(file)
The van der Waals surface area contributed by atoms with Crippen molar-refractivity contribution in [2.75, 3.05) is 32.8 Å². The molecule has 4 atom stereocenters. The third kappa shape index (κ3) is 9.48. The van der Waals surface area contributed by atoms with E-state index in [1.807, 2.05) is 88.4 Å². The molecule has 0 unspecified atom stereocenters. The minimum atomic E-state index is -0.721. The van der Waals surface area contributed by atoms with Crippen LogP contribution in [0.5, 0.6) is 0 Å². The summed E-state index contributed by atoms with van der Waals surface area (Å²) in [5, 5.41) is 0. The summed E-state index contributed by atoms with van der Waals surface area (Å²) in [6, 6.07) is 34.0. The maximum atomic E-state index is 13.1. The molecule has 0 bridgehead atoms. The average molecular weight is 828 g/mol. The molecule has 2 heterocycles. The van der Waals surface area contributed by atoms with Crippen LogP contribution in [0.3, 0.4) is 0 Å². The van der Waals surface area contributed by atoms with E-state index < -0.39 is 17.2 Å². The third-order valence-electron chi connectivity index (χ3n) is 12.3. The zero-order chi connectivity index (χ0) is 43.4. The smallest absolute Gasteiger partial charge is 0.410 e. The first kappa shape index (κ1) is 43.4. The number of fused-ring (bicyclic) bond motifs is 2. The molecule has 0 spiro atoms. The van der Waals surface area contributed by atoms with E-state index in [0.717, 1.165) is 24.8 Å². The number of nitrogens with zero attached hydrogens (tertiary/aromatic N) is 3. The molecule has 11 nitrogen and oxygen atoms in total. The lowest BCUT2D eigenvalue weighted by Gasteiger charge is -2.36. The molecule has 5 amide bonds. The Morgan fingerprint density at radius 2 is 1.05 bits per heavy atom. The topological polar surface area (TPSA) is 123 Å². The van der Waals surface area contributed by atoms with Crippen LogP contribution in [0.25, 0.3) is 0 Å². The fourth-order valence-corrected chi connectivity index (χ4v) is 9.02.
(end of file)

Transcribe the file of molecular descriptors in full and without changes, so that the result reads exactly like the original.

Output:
The van der Waals surface area contributed by atoms with Crippen molar-refractivity contribution in [2.75, 3.05) is 32.8 Å². The molecule has 4 atom stereocenters. The third kappa shape index (κ3) is 9.48. The van der Waals surface area contributed by atoms with E-state index in [1.807, 2.05) is 88.4 Å². The molecule has 0 unspecified atom stereocenters. The minimum atomic E-state index is -0.721. The van der Waals surface area contributed by atoms with Crippen LogP contribution in [0.5, 0.6) is 0 Å². The summed E-state index contributed by atoms with van der Waals surface area (Å²) in [5, 5.41) is 0. The summed E-state index contributed by atoms with van der Waals surface area (Å²) in [6, 6.07) is 34.0. The maximum atomic E-state index is 13.1. The molecule has 0 bridgehead atoms. The average molecular weight is 828 g/mol. The molecule has 2 heterocycles. The van der Waals surface area contributed by atoms with Crippen LogP contribution in [0.3, 0.4) is 0 Å². The van der Waals surface area contributed by atoms with E-state index < -0.39 is 17.2 Å². The third-order valence-electron chi connectivity index (χ3n) is 12.3. The zero-order chi connectivity index (χ0) is 43.4. The smallest absolute Gasteiger partial charge is 0.410 e. The first kappa shape index (κ1) is 43.4. The number of fused-ring (bicyclic) bond motifs is 2. The molecule has 0 spiro atoms. The van der Waals surface area contributed by atoms with E-state index in [0.717, 1.165) is 24.8 Å². The number of nitrogens with zero attached hydrogens (tertiary/aromatic N) is 3. The molecule has 11 nitrogen and oxygen atoms in total. The lowest BCUT2D eigenvalue weighted by Gasteiger charge is -2.36. The molecule has 5 amide bonds. The Morgan fingerprint density at radius 2 is 1.05 bits per heavy atom. The topological polar surface area (TPSA) is 123 Å². The van der Waals surface area contributed by atoms with Crippen LogP contribution in [0.25, 0.3) is 0 Å². The fourth-order valence-corrected chi connectivity index (χ4v) is 9.02.